Laughlin’s went to a large collection in Japan. The third one shown here, referred to as the “Shelby Car,” is generally considered the most attractive of the three, as it didn’t have the Corvette’s chrome “teeth” in the grille that Laughlin insisted on for the first car in order to pander to GM management. Since Shelby was a race-car driver and not a well-heeled car dealer, he bailed on the purchase (“I was so tight, I could squeeze the crap out of a Buffalo nickel,” he once admitted to me, when I was under his employ). The car passed through the hands of several wealthy owners before ending up at the Petersen Automotive Museum in Los Angeles. Since founder Bob Petersen and Shelby were longtime friends, it’s a fitting place of honor for the car.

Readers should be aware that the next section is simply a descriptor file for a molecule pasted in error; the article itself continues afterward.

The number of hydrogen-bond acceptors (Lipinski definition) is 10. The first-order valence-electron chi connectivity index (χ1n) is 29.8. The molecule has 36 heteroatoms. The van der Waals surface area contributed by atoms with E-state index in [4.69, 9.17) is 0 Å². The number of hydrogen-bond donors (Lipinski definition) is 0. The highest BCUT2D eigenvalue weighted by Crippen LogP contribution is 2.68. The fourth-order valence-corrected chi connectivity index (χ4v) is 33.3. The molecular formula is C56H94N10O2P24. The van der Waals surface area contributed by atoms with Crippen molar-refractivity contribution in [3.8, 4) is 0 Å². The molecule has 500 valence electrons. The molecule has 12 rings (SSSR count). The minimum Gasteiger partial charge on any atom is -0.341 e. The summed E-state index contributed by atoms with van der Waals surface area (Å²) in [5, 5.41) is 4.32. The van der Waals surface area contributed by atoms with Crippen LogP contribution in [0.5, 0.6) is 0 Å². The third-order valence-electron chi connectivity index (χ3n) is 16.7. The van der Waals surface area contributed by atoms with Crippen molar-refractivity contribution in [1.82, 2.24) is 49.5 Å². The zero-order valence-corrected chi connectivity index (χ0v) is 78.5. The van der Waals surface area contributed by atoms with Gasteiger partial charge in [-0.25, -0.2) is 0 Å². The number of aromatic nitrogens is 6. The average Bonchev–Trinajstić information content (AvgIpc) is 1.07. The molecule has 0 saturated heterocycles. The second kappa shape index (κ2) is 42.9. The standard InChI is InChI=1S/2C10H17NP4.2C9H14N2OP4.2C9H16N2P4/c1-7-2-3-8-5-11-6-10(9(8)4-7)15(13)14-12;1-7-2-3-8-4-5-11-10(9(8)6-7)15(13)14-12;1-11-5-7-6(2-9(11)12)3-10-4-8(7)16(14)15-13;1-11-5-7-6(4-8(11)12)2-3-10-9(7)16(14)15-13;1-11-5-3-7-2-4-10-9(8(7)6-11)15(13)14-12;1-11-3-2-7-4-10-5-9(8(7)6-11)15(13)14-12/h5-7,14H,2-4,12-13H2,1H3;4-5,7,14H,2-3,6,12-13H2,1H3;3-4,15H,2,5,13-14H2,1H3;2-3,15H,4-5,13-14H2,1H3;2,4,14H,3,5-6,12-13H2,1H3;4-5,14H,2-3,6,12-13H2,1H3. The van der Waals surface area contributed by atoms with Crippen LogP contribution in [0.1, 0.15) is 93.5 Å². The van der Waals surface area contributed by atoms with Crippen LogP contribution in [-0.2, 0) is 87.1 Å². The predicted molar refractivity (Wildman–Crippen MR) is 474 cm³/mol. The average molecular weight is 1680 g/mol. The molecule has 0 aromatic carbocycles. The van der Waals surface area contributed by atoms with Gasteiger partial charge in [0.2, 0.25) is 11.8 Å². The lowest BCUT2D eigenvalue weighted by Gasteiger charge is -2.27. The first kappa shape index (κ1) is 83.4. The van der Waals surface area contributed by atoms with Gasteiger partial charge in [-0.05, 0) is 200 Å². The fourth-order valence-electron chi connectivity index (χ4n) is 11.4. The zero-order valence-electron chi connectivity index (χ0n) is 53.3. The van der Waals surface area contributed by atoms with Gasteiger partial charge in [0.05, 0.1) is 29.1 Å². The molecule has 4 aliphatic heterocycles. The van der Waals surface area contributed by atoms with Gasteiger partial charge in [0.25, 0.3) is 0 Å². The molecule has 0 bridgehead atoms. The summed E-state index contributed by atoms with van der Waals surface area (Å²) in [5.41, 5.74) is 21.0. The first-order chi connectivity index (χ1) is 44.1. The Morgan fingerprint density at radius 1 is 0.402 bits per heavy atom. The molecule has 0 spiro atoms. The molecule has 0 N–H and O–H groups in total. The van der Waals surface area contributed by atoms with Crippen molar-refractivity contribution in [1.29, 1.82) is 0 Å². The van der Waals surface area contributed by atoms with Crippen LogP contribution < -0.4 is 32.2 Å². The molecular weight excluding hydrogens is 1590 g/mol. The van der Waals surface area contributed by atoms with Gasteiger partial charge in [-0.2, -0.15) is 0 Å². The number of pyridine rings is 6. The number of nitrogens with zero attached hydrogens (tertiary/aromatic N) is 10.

A sight familiar to Corvette fans: the doghouse for the Rochester mechanical fuel injection.
As mentioned at the outset, underneath that glorious shape are sturdy C1 Corvette mechanicals. After all, during the late Fifties, the Chevy V8-powered Scarabs were thrashing Monzas and the newest Ferraris on the racing circuits. No high-strung, 12-cylinder tuning nightmare here. Right from the get-go, the Chevy V8 was cheap and easy to build. It featured remarkable innovations for the era, with a thin-wall iron block, interchangeable (left to right) iron heads, and an intake manifold that acted as a valley cover, and with stamped rocker arms on pressed-in ball studs. The water pump did double-duty as a front motor mount.
Seeing its obvious advantages, race teams replaced the Jaguar’s twin-cam six in Listers and the D-Jaguar with the new SBC. In Ferrari’s and Maserati’s, it replaced fours, sixes, eights, and even 12s. It was Shelby’s first choice for the Cobra, as noted above, but when the Chevy wasn’t available, he settled for the Ford instead.